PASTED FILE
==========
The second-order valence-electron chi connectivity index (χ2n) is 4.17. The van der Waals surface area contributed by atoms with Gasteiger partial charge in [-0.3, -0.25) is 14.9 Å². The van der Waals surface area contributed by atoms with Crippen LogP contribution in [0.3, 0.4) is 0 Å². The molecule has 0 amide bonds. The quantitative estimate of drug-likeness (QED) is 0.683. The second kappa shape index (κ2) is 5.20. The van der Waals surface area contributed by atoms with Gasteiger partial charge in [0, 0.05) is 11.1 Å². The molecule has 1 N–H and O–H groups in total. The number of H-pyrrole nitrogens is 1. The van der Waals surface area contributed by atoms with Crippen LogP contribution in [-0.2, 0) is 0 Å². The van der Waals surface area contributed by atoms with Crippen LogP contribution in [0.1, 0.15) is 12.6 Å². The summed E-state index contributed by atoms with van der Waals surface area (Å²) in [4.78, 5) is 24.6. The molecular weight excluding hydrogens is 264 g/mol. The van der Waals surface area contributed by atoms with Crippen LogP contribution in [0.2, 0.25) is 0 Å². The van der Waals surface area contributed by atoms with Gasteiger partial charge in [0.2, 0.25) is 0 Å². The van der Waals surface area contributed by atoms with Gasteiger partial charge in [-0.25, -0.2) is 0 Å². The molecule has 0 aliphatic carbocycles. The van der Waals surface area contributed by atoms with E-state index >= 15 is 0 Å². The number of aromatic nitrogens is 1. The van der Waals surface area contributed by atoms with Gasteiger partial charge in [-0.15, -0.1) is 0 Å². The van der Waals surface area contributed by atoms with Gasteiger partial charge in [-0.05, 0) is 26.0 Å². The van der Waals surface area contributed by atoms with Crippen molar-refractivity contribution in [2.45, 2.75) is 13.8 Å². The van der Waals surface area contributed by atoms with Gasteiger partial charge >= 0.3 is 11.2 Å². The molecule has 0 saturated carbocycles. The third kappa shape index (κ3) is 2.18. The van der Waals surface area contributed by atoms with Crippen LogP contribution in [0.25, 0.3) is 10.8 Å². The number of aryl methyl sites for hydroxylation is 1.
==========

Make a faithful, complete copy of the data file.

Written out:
The second-order valence-electron chi connectivity index (χ2n) is 4.17. The van der Waals surface area contributed by atoms with Gasteiger partial charge in [-0.3, -0.25) is 14.9 Å². The van der Waals surface area contributed by atoms with Crippen LogP contribution in [0.3, 0.4) is 0 Å². The molecule has 0 amide bonds. The quantitative estimate of drug-likeness (QED) is 0.683. The second kappa shape index (κ2) is 5.20. The van der Waals surface area contributed by atoms with Gasteiger partial charge in [0, 0.05) is 11.1 Å². The molecule has 1 N–H and O–H groups in total. The number of H-pyrrole nitrogens is 1. The van der Waals surface area contributed by atoms with Crippen LogP contribution in [-0.2, 0) is 0 Å². The van der Waals surface area contributed by atoms with Crippen LogP contribution in [0.1, 0.15) is 12.6 Å². The summed E-state index contributed by atoms with van der Waals surface area (Å²) in [4.78, 5) is 24.6. The molecular weight excluding hydrogens is 264 g/mol. The van der Waals surface area contributed by atoms with Crippen LogP contribution in [0.2, 0.25) is 0 Å². The van der Waals surface area contributed by atoms with Gasteiger partial charge in [0.2, 0.25) is 0 Å². The van der Waals surface area contributed by atoms with Gasteiger partial charge in [-0.25, -0.2) is 0 Å². The molecule has 0 aliphatic carbocycles. The van der Waals surface area contributed by atoms with E-state index >= 15 is 0 Å². The number of aromatic nitrogens is 1. The van der Waals surface area contributed by atoms with Gasteiger partial charge in [-0.15, -0.1) is 0 Å². The van der Waals surface area contributed by atoms with Gasteiger partial charge in [-0.05, 0) is 26.0 Å². The van der Waals surface area contributed by atoms with Crippen molar-refractivity contribution in [2.45, 2.75) is 13.8 Å². The van der Waals surface area contributed by atoms with Gasteiger partial charge >= 0.3 is 11.2 Å². The molecule has 0 saturated carbocycles. The third kappa shape index (κ3) is 2.18. The van der Waals surface area contributed by atoms with Crippen LogP contribution in [0.25, 0.3) is 10.8 Å². The number of aryl methyl sites for hydroxylation is 1.